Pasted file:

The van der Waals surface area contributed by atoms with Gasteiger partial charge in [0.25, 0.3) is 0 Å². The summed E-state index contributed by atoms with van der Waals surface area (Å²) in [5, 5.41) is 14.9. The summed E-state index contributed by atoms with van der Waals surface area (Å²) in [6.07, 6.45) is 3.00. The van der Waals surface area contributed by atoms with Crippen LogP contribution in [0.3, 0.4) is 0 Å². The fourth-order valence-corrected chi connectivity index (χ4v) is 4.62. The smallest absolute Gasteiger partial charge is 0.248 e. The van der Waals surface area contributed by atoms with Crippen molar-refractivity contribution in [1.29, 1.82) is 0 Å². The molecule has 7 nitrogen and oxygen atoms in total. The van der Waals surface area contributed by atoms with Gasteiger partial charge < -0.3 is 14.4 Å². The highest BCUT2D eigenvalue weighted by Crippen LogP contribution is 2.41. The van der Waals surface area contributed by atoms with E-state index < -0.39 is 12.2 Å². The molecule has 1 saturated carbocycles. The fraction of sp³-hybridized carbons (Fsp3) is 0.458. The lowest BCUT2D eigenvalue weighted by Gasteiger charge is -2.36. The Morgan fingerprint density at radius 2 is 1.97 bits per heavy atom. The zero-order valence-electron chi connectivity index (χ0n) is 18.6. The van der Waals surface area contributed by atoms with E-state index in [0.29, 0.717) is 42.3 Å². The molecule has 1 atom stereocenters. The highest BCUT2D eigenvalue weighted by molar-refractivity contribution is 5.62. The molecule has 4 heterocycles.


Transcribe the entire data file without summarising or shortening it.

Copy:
The van der Waals surface area contributed by atoms with Gasteiger partial charge in [0.25, 0.3) is 0 Å². The summed E-state index contributed by atoms with van der Waals surface area (Å²) in [5, 5.41) is 14.9. The summed E-state index contributed by atoms with van der Waals surface area (Å²) in [6.07, 6.45) is 3.00. The van der Waals surface area contributed by atoms with Crippen LogP contribution in [0.3, 0.4) is 0 Å². The fourth-order valence-corrected chi connectivity index (χ4v) is 4.62. The smallest absolute Gasteiger partial charge is 0.248 e. The van der Waals surface area contributed by atoms with Crippen molar-refractivity contribution in [1.29, 1.82) is 0 Å². The molecule has 7 nitrogen and oxygen atoms in total. The van der Waals surface area contributed by atoms with Gasteiger partial charge < -0.3 is 14.4 Å². The highest BCUT2D eigenvalue weighted by Crippen LogP contribution is 2.41. The van der Waals surface area contributed by atoms with E-state index < -0.39 is 12.2 Å². The molecule has 1 saturated carbocycles. The fraction of sp³-hybridized carbons (Fsp3) is 0.458. The lowest BCUT2D eigenvalue weighted by Gasteiger charge is -2.36. The Morgan fingerprint density at radius 2 is 1.97 bits per heavy atom. The zero-order valence-electron chi connectivity index (χ0n) is 18.6. The van der Waals surface area contributed by atoms with E-state index in [0.29, 0.717) is 42.3 Å². The molecule has 1 atom stereocenters. The highest BCUT2D eigenvalue weighted by molar-refractivity contribution is 5.62. The molecule has 4 heterocycles.